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The average annual cost of corruption to Mozambique was recently estimated to be up to USD 4.9 billion for the period 2004-2014. Some analysts have entertained the idea that investments in the country's oil and gas sector could reach as high as USD 100 billion over the next decade. Mozambique recently faced a turn for the worse in its balance of payments problems because semi-public entities took out government-backed debts worth over USD 2 billion without fulfilling constitutional and legal requirements.

This U4 issue paper explores the main implications for the effectiveness of anti-corruption policies in the Mozambique case. We ask what external actors can do to alleviate corruption and prevent it from occuring again. 

We encountered credible allegations that a small group of individuals within the Mozambican state violated laws to secure the loans and initially avoided public control mechanisms. Major financial discrepancies exist in terms of the use of the three loans and international development partners and domestic stakeholders suspect some form of corruption. An international firm will implement an independent audit financed by the Swedish government to look into the loans. The audit findings, and investigations by UK and Swiss financial regulatory bodies, will provide a focus for monitoring and evaluation work, possibly leading to criminal and administrative sanctions.

The main policy recommendations are summarised below. Download the pdf to also read the sections on:

  1. A literature review of corruption and debt
  2. Corruption and state-backed debts in Mozambique

What can be done? Entry-points for external actors

Despite two decades of experience in attempting to address corruption through development aid policy and practice, the best means of tackling various corruption challenges is still contested. Recent meta-studies focused on anti-corruption effectiveness suggest that solutions must fit specific contextual circumstances, and that answers to developing country corruption problems may be both within and outside the countries themselves. With this broad advice in mind, below we consider possible entry-points for external actors interested in pursuing anti-corruption impacts with regard to Mozambique´s current predicament. We divide these entry-points between actions within Mozambique and actions internationally, or in other jurisdictions.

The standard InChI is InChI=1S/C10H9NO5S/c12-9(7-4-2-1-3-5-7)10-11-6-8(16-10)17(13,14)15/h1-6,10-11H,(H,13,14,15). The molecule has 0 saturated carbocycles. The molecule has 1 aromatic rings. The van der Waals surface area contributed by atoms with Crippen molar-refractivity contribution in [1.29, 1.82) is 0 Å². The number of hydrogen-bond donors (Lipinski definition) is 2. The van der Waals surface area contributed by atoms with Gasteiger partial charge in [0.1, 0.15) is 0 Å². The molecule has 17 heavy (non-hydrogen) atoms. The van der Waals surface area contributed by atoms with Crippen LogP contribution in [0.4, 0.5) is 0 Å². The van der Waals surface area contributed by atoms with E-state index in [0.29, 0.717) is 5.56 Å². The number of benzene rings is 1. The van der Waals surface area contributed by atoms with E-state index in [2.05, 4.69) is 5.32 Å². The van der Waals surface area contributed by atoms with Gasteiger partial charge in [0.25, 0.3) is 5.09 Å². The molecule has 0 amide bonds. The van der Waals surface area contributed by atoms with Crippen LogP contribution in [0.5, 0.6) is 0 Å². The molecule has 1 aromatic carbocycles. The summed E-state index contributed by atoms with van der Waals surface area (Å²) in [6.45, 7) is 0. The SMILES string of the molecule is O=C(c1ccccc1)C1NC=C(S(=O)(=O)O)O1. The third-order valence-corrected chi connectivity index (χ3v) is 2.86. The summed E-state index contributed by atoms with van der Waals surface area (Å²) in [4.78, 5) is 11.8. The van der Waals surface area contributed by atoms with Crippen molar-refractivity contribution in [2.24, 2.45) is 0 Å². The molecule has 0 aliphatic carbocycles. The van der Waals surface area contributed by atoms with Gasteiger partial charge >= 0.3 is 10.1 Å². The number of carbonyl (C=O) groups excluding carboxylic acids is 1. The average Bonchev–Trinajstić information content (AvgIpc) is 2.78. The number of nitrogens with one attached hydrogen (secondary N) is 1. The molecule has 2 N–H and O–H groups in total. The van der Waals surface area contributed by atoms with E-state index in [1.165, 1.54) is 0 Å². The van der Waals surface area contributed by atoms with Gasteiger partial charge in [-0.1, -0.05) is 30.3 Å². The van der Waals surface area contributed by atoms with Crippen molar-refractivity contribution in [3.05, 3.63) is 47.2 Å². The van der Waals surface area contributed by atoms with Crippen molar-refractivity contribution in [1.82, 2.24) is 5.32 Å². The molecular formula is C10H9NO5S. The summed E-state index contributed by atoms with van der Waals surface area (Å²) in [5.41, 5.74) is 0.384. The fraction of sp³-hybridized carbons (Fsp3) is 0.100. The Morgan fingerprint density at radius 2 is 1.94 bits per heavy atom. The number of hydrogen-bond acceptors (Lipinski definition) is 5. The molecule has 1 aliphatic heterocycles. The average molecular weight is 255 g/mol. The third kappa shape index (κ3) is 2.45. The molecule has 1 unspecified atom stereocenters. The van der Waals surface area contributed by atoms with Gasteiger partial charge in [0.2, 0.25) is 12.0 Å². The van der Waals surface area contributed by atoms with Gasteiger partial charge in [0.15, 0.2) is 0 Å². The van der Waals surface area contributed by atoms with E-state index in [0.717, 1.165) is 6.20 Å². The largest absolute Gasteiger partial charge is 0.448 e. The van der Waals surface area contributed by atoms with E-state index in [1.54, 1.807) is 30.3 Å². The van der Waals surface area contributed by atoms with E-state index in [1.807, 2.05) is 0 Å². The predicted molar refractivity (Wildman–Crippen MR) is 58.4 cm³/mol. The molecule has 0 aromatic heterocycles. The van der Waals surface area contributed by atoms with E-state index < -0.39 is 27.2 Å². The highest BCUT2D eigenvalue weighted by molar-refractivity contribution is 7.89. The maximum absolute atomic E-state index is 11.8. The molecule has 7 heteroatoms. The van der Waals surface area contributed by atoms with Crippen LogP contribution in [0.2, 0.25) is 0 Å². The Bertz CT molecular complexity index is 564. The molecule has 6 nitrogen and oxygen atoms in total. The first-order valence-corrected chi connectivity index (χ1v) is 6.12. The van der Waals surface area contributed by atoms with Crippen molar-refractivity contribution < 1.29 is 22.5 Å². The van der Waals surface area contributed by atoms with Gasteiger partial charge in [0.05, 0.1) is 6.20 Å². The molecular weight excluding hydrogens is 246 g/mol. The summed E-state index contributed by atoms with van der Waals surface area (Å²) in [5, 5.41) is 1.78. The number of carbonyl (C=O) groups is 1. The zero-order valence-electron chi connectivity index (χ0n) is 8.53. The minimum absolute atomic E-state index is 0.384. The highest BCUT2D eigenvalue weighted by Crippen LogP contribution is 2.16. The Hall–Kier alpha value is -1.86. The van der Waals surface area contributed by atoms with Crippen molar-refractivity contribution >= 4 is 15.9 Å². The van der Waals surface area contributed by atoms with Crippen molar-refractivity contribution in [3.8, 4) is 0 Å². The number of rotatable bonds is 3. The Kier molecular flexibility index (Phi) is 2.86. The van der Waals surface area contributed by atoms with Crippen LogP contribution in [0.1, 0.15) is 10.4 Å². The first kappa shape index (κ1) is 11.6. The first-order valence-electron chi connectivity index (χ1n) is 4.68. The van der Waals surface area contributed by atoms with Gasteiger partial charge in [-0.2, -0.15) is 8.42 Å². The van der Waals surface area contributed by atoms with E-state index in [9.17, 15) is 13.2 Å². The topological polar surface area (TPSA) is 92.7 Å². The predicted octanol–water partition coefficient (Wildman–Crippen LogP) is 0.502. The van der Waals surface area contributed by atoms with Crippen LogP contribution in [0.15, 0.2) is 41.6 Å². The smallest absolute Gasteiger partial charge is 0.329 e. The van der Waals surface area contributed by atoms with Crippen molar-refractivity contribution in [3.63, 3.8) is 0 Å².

The overall impact of any anti-corruption intervention on Mozambique’s development – including conflict prevention goals - must be the foremost consideration. Although some of the measures mentioned below might be mutually exclusive, our advice is that external actors interested in anti-corruption impacts must think in terms of a range of interrelated interventions and responses to the Mozambican case.

Within Mozambique

Understanding and monitoring the audit's implication and results

An international, independent audit has been agreed and will be implemented following a limited tendering process. Most interviewees recommended rapid publication of the audit’s terms of reference as a means for external stakeholders to verify the details of the agreement between the IMF, the Swedish government (which is financing the audit), and the Government of Mozambique. Without knowing what the audit should achieve, foreign donors and investors, as well as domestic public agencies and civil society groups, will not be in a position to monitor its implementation, or properly evaluate and use its results.

Improving transparency in public financial management with an oil and gas future in mind

Improving transparency for state-backed loans and public financial management are seen as important components of corrective anti-corruption measures in Mozambique. One interviewee noted that given the expected influx of oil and gas revenues over the next decade, time is short for introducing improved public financial management. There is some evidence for the effectiveness of public financial management in tackling corruption and the Mozambican authorities could focus on making the mechanism for procuring state guarantees for public borrowing more transparent. However, there is still a scepticism about its effectiveness, interviewees stated that no law or regulation could have prevented such blatant abuse of power in the recent loans case. International donors could further support measures and initiatives that improve budget, borrowing and public financial responsibility. There is a great need for flexible and adaptive management within international donor agencies that provides capabilities to respond to findings from detailed corruption risk assessments.